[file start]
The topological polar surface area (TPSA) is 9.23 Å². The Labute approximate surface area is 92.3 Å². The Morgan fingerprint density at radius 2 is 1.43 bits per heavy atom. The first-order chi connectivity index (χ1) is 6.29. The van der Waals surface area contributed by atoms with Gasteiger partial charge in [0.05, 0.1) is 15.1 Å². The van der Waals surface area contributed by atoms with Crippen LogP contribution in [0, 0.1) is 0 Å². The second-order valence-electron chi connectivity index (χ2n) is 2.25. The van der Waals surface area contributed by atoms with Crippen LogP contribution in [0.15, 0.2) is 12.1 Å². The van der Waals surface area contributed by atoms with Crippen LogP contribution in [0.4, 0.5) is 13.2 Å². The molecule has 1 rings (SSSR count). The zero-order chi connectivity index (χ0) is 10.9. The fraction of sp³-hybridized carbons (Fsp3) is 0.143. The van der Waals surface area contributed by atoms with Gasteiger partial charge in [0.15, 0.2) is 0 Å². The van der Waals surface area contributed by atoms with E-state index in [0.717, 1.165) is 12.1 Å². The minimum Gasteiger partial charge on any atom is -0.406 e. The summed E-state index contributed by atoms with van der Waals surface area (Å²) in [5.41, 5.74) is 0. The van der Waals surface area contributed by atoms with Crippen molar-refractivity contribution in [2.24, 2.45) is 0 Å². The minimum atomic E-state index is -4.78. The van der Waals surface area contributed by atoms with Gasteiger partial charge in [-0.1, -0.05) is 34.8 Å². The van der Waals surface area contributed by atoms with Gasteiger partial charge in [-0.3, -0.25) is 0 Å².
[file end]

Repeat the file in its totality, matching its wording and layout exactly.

The topological polar surface area (TPSA) is 9.23 Å². The Labute approximate surface area is 92.3 Å². The Morgan fingerprint density at radius 2 is 1.43 bits per heavy atom. The first-order chi connectivity index (χ1) is 6.29. The van der Waals surface area contributed by atoms with Gasteiger partial charge in [0.05, 0.1) is 15.1 Å². The van der Waals surface area contributed by atoms with Crippen LogP contribution in [0, 0.1) is 0 Å². The second-order valence-electron chi connectivity index (χ2n) is 2.25. The van der Waals surface area contributed by atoms with Crippen LogP contribution in [0.15, 0.2) is 12.1 Å². The van der Waals surface area contributed by atoms with Crippen LogP contribution in [0.4, 0.5) is 13.2 Å². The molecule has 1 rings (SSSR count). The zero-order chi connectivity index (χ0) is 10.9. The fraction of sp³-hybridized carbons (Fsp3) is 0.143. The van der Waals surface area contributed by atoms with Gasteiger partial charge in [0.15, 0.2) is 0 Å². The van der Waals surface area contributed by atoms with E-state index in [0.717, 1.165) is 12.1 Å². The minimum Gasteiger partial charge on any atom is -0.406 e. The summed E-state index contributed by atoms with van der Waals surface area (Å²) in [5.41, 5.74) is 0. The van der Waals surface area contributed by atoms with Crippen molar-refractivity contribution in [2.24, 2.45) is 0 Å². The minimum atomic E-state index is -4.78. The van der Waals surface area contributed by atoms with Gasteiger partial charge in [-0.1, -0.05) is 34.8 Å². The van der Waals surface area contributed by atoms with Gasteiger partial charge in [-0.3, -0.25) is 0 Å².